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Golf’s oldest championship is all about tradition, and this is one Francesco Molinari could have done without. Fifty-one weeks after he won the British Open and gazed at his name etched on the silver claret jug, he had to return it. Getting it back won’t be easy.
Climbing down a cliff and riding in a golf cart are among the things players mostly need to avoid when trying to contend for a U.S. Open. Francesco Molinari did both in the span of about five minutes on Friday, and a promising ride up the leaderboard turned into something much different. Molinari played his last two holes in 3-over par to drop from second place to completely off the leaderboard, shooting 1-over 72 and finishing at 2-under 140 heading into the weekend at Pebble Beach.
For the past month, the golf world has been riding the high of seeing Tiger Woods win the Masters. What has been forgotten is Woods’ unexpected victory pretty much was courtesy of British Open champion Francesco Molinari. Molinari had a two-shot lead with seven holes to play and let it slip away with a pair of double bogeys after finding the water at Augusta National. The Italian is now taking aim at his second major title, the PGA Championship at Bethpage Black.
Francesco Molinari is looking to conjure up the mental energy to compete at the RBC Heritage after a collapsing on the final nine holes at the Masters. Molinari carried a two-shot lead into the final seven holes before a pair of double-bogeys dropped him from contention and into fifth behind champion Tiger Woods. Molinari says his challenge this week is bouncing back to contend after a high-profile fall at Augusta National.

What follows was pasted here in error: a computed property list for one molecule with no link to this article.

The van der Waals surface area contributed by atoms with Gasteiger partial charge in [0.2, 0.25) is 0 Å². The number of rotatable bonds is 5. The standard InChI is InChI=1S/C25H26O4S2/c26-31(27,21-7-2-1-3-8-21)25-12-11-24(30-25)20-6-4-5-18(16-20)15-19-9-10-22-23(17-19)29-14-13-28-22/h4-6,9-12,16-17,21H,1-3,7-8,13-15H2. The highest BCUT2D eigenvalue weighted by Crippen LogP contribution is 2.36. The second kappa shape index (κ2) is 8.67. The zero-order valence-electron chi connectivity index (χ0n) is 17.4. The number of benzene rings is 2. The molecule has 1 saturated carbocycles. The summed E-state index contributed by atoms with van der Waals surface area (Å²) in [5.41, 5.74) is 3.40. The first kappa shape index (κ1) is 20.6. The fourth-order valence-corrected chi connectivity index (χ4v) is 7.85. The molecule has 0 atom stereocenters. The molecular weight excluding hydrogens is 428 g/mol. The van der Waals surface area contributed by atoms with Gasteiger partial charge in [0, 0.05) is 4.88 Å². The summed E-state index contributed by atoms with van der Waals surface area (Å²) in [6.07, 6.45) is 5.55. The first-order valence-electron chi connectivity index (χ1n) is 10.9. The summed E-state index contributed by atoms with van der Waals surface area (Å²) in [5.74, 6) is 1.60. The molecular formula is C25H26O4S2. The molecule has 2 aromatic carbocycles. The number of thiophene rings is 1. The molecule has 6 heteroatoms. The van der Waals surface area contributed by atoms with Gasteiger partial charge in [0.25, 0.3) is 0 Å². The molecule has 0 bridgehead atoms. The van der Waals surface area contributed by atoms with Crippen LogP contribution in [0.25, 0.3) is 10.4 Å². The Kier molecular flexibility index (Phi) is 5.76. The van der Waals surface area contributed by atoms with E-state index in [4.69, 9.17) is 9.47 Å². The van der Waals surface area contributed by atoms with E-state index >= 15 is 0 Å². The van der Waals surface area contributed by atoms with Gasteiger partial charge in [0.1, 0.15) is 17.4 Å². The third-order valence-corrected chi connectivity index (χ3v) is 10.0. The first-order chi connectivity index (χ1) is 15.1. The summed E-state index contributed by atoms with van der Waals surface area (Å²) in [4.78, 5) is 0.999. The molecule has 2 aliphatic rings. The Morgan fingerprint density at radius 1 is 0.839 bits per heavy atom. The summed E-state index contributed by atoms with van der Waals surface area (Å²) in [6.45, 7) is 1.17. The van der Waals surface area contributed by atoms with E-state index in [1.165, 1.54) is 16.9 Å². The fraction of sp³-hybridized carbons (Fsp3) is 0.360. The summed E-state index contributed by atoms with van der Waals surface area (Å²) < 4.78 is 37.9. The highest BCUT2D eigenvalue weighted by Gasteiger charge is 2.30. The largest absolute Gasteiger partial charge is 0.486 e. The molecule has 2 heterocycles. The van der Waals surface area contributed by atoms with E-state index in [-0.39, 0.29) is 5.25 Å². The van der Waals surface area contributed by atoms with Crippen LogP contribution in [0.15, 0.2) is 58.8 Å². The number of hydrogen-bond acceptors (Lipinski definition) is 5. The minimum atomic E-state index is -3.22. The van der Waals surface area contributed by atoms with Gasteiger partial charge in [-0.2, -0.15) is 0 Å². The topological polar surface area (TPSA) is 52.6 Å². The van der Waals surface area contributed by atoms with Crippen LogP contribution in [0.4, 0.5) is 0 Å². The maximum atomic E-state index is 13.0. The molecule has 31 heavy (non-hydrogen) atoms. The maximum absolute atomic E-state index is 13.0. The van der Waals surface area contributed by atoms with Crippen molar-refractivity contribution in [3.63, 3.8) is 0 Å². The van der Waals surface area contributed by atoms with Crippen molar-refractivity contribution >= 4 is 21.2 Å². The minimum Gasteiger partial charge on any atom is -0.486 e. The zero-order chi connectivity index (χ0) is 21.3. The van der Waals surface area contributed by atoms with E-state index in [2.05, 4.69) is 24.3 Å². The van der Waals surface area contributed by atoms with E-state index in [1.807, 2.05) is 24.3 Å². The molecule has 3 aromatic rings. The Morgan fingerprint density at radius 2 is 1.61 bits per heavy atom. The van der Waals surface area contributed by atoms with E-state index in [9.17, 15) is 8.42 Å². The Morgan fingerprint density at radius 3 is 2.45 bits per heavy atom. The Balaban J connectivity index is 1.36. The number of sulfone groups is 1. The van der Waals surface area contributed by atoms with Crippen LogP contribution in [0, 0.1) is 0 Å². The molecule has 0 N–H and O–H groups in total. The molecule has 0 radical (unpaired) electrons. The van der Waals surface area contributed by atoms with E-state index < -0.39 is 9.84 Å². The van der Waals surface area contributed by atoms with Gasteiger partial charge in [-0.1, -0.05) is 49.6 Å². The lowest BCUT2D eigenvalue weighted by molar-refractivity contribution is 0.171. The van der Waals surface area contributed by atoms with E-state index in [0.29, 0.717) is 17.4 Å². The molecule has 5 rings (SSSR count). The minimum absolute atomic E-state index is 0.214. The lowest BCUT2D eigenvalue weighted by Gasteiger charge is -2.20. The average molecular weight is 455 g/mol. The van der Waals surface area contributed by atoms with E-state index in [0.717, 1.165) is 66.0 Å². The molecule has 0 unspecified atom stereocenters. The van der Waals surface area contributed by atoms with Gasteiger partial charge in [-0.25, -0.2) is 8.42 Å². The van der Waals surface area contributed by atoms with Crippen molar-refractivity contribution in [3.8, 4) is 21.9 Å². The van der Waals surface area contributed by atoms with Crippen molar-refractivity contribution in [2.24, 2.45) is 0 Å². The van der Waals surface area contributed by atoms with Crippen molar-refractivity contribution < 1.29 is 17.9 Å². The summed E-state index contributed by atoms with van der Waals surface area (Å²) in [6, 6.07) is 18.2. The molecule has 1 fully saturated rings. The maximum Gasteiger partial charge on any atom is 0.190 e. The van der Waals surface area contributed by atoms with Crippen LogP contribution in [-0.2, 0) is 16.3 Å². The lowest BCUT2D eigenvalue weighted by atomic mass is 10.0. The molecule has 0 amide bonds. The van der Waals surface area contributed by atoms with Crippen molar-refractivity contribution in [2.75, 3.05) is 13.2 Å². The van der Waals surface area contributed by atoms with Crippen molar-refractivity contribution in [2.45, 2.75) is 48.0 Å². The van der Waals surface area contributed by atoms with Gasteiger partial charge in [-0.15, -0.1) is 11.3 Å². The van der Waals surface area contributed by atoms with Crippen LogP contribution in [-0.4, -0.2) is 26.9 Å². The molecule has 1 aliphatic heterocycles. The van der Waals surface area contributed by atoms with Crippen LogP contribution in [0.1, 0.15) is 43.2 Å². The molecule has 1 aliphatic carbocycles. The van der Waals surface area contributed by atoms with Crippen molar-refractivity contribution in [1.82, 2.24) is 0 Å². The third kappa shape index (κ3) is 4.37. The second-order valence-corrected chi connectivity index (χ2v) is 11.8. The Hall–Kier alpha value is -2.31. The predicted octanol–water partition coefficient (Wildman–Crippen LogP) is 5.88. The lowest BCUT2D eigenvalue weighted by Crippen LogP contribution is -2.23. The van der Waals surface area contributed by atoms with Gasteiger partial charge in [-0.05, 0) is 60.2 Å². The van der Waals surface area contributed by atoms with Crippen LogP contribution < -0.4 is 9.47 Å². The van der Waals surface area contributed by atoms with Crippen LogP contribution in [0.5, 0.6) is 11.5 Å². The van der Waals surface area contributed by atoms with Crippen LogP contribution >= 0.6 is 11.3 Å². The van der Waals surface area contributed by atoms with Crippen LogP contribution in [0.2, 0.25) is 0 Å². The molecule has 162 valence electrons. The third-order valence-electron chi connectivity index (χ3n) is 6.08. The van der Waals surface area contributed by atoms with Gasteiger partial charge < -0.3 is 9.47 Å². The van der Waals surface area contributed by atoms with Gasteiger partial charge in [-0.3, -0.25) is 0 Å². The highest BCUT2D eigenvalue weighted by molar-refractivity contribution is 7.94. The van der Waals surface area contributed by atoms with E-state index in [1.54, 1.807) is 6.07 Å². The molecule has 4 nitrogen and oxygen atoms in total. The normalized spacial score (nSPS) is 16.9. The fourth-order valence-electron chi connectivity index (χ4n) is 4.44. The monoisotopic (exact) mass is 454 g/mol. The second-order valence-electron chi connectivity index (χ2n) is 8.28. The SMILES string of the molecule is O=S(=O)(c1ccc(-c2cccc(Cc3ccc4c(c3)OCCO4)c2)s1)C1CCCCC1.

Francesco Molinari still recalls his first experience at the Masters, especially the nerves of trying to pick the right club for the par-3 12th, all while having defending champion Tiger Woods in the same group. That was 13 years ago. He was caddying for his brother. The Italian now plays the Masters as a player who can’t be overlooked.
Kirk Triplett made a 12-foot eagle putt on the second hole of a playoff with Woody Austin to win the Hoag Classic for his seventh PGA Tour Champions victory.
At roughly the same time, in two singles matches on two greens at Le Golf National separated by 150 yards of water, Francesco Molinari and Sergio Garcia each made par to secure at least a half-point, either one giving Europe the 14
Francesco Molinari and Tommy Fleetwood walked down the fairway after delivering another big point in the Ryder Cup, side by side with their arms around each other’s shoulder.
Francesco Molinari was the “other” guy, a check-your-program placeholder, somebody to watch Sunday when the wall-to-wall spectators blocked a clear vantage of the superstar in his pairing, Tiger Woods.